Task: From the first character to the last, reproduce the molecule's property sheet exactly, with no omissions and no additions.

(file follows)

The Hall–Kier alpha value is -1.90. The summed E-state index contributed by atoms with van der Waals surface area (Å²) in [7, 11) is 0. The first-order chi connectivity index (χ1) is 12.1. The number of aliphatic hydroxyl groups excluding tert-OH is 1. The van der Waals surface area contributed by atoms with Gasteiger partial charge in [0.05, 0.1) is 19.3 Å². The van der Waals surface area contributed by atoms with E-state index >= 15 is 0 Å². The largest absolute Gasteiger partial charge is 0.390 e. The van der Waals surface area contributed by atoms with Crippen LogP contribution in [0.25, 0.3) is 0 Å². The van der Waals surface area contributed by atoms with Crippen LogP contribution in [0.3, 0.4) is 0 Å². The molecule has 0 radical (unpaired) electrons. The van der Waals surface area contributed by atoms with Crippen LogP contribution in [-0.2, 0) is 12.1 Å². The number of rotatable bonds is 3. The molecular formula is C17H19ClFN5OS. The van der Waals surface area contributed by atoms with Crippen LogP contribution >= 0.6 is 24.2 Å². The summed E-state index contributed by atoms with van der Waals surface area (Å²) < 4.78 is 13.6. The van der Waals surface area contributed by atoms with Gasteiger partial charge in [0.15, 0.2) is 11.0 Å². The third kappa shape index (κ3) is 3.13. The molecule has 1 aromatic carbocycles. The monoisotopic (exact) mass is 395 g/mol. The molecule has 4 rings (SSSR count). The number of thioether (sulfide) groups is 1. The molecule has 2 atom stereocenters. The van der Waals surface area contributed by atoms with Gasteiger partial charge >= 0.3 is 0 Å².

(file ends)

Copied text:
The Hall–Kier alpha value is -1.90. The summed E-state index contributed by atoms with van der Waals surface area (Å²) in [7, 11) is 0. The first-order chi connectivity index (χ1) is 12.1. The number of aliphatic hydroxyl groups excluding tert-OH is 1. The van der Waals surface area contributed by atoms with Gasteiger partial charge in [0.05, 0.1) is 19.3 Å². The van der Waals surface area contributed by atoms with E-state index >= 15 is 0 Å². The largest absolute Gasteiger partial charge is 0.390 e. The van der Waals surface area contributed by atoms with Crippen LogP contribution in [0.25, 0.3) is 0 Å². The van der Waals surface area contributed by atoms with Crippen LogP contribution in [0.3, 0.4) is 0 Å². The molecule has 0 radical (unpaired) electrons. The van der Waals surface area contributed by atoms with Crippen LogP contribution in [-0.2, 0) is 12.1 Å². The number of rotatable bonds is 3. The molecular formula is C17H19ClFN5OS. The van der Waals surface area contributed by atoms with Crippen LogP contribution >= 0.6 is 24.2 Å². The summed E-state index contributed by atoms with van der Waals surface area (Å²) < 4.78 is 13.6. The van der Waals surface area contributed by atoms with Gasteiger partial charge in [0.15, 0.2) is 11.0 Å². The third kappa shape index (κ3) is 3.13. The molecule has 1 aromatic carbocycles. The monoisotopic (exact) mass is 395 g/mol. The molecule has 4 rings (SSSR count). The number of thioether (sulfide) groups is 1. The molecule has 2 atom stereocenters. The van der Waals surface area contributed by atoms with Gasteiger partial charge >= 0.3 is 0 Å².